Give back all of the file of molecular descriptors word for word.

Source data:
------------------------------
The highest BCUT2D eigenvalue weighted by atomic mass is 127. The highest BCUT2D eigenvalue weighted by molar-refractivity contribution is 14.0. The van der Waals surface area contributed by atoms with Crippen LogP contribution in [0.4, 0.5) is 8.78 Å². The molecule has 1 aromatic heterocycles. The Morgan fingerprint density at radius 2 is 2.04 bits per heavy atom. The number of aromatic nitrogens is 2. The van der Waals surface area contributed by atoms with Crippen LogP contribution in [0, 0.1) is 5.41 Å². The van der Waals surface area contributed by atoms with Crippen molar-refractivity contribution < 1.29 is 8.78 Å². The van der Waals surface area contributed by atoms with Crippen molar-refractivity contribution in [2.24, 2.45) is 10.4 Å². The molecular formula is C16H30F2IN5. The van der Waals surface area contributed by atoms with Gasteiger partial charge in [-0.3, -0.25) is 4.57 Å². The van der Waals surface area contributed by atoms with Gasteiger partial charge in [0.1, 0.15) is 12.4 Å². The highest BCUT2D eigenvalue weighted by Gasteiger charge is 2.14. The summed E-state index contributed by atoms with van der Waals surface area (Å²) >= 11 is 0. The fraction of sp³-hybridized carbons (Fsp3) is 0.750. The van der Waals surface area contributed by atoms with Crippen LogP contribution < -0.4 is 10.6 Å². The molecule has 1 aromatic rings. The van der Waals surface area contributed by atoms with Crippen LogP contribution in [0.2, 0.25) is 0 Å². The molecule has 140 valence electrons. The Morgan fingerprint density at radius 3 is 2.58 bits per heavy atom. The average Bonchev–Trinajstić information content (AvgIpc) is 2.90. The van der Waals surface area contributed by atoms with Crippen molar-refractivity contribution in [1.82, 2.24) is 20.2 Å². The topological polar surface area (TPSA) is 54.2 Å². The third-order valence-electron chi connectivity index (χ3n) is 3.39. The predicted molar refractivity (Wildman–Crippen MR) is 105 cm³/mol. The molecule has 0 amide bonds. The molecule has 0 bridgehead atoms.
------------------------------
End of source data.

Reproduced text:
The highest BCUT2D eigenvalue weighted by atomic mass is 127. The highest BCUT2D eigenvalue weighted by molar-refractivity contribution is 14.0. The van der Waals surface area contributed by atoms with Crippen LogP contribution in [0.4, 0.5) is 8.78 Å². The molecule has 1 aromatic heterocycles. The Morgan fingerprint density at radius 2 is 2.04 bits per heavy atom. The number of aromatic nitrogens is 2. The van der Waals surface area contributed by atoms with Crippen LogP contribution in [0, 0.1) is 5.41 Å². The van der Waals surface area contributed by atoms with Crippen molar-refractivity contribution < 1.29 is 8.78 Å². The van der Waals surface area contributed by atoms with Crippen molar-refractivity contribution in [2.24, 2.45) is 10.4 Å². The molecular formula is C16H30F2IN5. The van der Waals surface area contributed by atoms with Gasteiger partial charge in [-0.3, -0.25) is 4.57 Å². The van der Waals surface area contributed by atoms with Gasteiger partial charge in [0.1, 0.15) is 12.4 Å². The highest BCUT2D eigenvalue weighted by Gasteiger charge is 2.14. The summed E-state index contributed by atoms with van der Waals surface area (Å²) >= 11 is 0. The fraction of sp³-hybridized carbons (Fsp3) is 0.750. The van der Waals surface area contributed by atoms with Crippen LogP contribution < -0.4 is 10.6 Å². The molecule has 1 aromatic rings. The van der Waals surface area contributed by atoms with Crippen LogP contribution in [0.2, 0.25) is 0 Å². The molecule has 140 valence electrons. The Morgan fingerprint density at radius 3 is 2.58 bits per heavy atom. The average Bonchev–Trinajstić information content (AvgIpc) is 2.90. The van der Waals surface area contributed by atoms with Crippen molar-refractivity contribution in [1.82, 2.24) is 20.2 Å². The topological polar surface area (TPSA) is 54.2 Å². The third-order valence-electron chi connectivity index (χ3n) is 3.39. The predicted molar refractivity (Wildman–Crippen MR) is 105 cm³/mol. The molecule has 0 amide bonds. The molecule has 0 bridgehead atoms.